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The Many Cases for Child Care

Elliot’s Provocations unpacks current events in the early learning world and explores how we can chart a path to a future where all children can flourish. Regarding the title, if you’re not steeped in early childhood education (ECE) lingo, a “provocation” is the field’s term—taken from the Reggio-Emilia philosophy of early education—for offering someone the opportunity to engage with an idea.

We hope this monthly column does that: provocations are certainly not answers, but we hope Elliot’s Provocations helps you pause and consider concepts in a different way.


Back in May, I had the privilege to present the closing keynote address at the Child Care Services Association annual conference in Chapel Hill, North Carolina. One point that several attendees told me resonated was when I showed that you can make many different arguments for child care, although advocates tend to focus primarily on only a few. I thought it would be useful to briefly sketch out the many cases for child care, because it is important to tailor messaging to one’s audience. My experience in talking about child care around the country is that what makes someone’s ears perk up can vary quite a lot — and often differs from what is compelling to me.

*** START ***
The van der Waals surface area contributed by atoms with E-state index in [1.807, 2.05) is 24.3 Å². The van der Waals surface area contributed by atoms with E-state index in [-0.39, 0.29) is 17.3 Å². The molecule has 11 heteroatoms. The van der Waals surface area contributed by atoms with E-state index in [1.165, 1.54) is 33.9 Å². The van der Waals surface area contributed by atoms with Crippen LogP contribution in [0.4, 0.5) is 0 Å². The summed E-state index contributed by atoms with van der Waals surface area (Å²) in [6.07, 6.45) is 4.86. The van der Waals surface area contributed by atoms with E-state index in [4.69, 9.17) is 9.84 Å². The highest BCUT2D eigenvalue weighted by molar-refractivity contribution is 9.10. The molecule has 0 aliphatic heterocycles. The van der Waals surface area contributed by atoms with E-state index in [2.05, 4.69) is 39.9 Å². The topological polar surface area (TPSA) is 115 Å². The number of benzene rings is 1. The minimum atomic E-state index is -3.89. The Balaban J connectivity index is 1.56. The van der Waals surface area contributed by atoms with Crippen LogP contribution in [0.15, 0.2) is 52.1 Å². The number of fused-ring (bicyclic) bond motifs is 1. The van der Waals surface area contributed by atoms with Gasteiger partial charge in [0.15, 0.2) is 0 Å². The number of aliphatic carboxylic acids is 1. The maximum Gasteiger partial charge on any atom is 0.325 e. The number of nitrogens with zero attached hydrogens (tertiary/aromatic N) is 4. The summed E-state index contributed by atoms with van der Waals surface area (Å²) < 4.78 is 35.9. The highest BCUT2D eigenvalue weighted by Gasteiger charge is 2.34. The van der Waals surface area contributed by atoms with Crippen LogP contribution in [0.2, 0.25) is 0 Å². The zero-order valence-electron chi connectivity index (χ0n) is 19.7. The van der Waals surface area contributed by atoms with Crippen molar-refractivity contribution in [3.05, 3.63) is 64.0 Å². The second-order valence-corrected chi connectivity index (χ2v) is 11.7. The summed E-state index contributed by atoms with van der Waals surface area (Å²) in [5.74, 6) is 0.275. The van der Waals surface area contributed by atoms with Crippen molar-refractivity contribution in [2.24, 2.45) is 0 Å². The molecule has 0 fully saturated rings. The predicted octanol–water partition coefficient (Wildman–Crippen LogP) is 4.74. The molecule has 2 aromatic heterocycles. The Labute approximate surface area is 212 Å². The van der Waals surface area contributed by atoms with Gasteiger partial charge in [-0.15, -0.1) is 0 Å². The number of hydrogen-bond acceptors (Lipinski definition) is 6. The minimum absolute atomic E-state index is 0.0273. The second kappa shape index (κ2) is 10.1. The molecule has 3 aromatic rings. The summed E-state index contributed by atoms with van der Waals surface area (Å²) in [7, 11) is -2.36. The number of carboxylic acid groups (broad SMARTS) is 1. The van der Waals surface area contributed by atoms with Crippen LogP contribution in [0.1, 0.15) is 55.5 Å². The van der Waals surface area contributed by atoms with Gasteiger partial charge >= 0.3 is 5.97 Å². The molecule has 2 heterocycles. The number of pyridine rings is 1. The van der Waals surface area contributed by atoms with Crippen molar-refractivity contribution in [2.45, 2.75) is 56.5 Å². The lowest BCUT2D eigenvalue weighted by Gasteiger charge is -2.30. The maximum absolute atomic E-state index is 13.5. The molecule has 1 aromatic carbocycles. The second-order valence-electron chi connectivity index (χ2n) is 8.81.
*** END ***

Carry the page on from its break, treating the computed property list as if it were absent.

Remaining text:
As I said in Chapel Hill, this idea of a multi-pronged approach is certainly not new. Historian Lawrence Cremin has written of Horace Mann, often considered the ‘father’ of American public schools: “His message to the working classes was the promise that ‘education … is the great equalizer of the conditions of men, the balance wheel of the social machinery.’ To men of property, he asserted that their security and prosperity depended upon having literate and law-abiding neighbors who were competent workers and who would, via the common school, learn of the sanctity of private property. To all, he proclaimed that Providence had decreed that education was the ‘absolute right of every human being that comes into the world.’”

So, what are the cases for robust, permanent public investments in child care? Here are 10, in no particular order*:

The Economic Case

This is perhaps the simplest case to make. Child care supports the ability of parents to work, and given that tens of millions of parents have young children (more if you include elementary schoolers in need of care), this is a massive economic driver. Businesses say so, economists say so, the U.S. Treasury Department and the U.S. Federal Reserve says so. It’s not up for debate: the economy needs child care to function well.

The Labor Case